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Let $f: [a,b] \rightarrow \mathbb{R}$ and $g: [a,b] \rightarrow \mathbb{R}$ be bounded. Suppose $S = \{x \in [a,b] : f(x) \neq g(x)\}$ is finite. Prove that if $f$ is Riemann integrable on $[a,b]$ then so is $g$ and $\int^b_a f = \int^b_a g$.

This is a homework problem that I have no idea how to do.

Professor gave the following hint: Let $h = g - f$. Then by a theorem in the book, if $h$ is Riemann integrable, then so is $g = h + f$. So it suffices to prove any function on $[a,b]$ which is zero except at a finite number of points is Riemann integrable. By induction, you will only need to show a function on $[a,b]$ which is zero except at exactly one point is Riemann integrable.

Thanks for any help.

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    $\begingroup$ So what's the problem with proving that a function with a zero except at a single point is riemann integrable, and has integral zero? If you start from the definition of the riemann integral, that shouldn't be too hard... $\endgroup$ – fgp May 4 '14 at 0:35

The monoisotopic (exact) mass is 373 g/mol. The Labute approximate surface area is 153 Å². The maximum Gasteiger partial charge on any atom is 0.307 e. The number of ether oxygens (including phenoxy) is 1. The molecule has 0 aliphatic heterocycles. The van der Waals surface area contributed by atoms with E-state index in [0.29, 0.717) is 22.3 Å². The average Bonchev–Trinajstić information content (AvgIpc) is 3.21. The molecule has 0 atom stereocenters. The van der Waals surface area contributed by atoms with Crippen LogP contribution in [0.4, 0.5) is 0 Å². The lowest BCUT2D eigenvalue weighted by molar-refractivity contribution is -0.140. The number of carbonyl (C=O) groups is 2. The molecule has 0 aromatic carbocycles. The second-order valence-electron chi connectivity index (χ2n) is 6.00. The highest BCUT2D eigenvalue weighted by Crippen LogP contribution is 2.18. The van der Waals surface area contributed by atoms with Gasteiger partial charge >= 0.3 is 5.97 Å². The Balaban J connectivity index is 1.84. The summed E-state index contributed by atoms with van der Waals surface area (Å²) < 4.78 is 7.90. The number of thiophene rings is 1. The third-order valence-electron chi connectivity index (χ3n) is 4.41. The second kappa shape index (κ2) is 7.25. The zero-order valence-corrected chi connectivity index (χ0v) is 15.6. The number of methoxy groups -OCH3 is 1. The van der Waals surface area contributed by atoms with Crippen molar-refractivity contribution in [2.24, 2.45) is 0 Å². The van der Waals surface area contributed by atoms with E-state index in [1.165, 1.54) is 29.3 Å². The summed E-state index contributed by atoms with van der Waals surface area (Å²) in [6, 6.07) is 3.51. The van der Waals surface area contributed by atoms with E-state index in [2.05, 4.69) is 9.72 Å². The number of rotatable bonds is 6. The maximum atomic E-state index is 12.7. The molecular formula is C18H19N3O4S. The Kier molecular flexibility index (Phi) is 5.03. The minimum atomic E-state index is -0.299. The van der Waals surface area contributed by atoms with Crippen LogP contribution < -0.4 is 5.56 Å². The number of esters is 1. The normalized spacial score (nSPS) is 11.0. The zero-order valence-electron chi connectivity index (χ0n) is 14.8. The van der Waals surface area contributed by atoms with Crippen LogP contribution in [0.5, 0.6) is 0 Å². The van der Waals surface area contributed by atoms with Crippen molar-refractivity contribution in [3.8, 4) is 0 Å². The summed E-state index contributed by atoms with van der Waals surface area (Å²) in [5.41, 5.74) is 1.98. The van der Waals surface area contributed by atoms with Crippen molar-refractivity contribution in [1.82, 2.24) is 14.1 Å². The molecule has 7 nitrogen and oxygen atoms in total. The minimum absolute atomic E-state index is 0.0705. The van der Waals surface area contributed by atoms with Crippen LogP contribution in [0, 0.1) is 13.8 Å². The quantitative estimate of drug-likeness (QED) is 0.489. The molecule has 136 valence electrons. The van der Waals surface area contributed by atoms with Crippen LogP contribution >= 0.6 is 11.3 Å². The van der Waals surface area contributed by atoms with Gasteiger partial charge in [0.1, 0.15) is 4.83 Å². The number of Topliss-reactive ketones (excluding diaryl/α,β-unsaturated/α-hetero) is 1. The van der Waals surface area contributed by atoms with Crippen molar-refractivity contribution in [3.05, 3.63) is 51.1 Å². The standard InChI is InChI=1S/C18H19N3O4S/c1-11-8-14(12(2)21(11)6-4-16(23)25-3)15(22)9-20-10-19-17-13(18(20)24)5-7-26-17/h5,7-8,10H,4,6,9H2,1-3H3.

• $\begingroup$ Prove that if $f$ is bounded on $[\alpha,\beta]$ and integrable on $[\alpha,\gamma]$ for all $\gamma\in(\alpha,\beta)$, then $f$ is integrable in $[\alpha,\beta]$. Same if $f$ is assumed integrable in $[\gamma,\beta]$ for all such $\gamma$. Use this to verify the result you need. $\endgroup$ – Andrés E. Caicedo May 4 '14 at 0:35
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    $\begingroup$ (My suggestion actually gives you a way of proving that if $f$ is bounded on $[a,b]$, and continuous except at finitely many points, then it is integrable on $[a,b]$.) $\endgroup$ – Andrés E. Caicedo May 4 '14 at 0:36
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A function is Riemann integrable on $[a, b]$ if $\sup L(P, f) = \inf U(P, f)$ where the supremum and infimum are taken over finite partitions of $[a, b]$.

Let $z \in [a, b]$. Suppose $h: [a, b] \to \mathbb{R}$ with $h(z) > 0$ and $h(x) = 0$ for all $x \in [a, b]$ with $x \neq z$.

$L(P, f) = 0$ because the interval that includes $z$ also includes other points, which $h$ maps to zero.

For any $P$, we have $0 = L(P, f) < U(P, f)$. So zero is a lower bound for the set of values taken by $U$. Let $\Delta_z$ be the length of the interval that contains $z$. Then $U(P, f) = h(z) \Delta_z$. Thus $U(P, f)$ can be made smaller than any positive number by choosing a partition with $\Delta_z$ sufficiently small. So $\inf U(P, f) = 0$.

Thus $h$ is Riemann integrable and $\int_a^b h(x) dx = 0$.

You should be be able to do the case where $h(z) < 0$.

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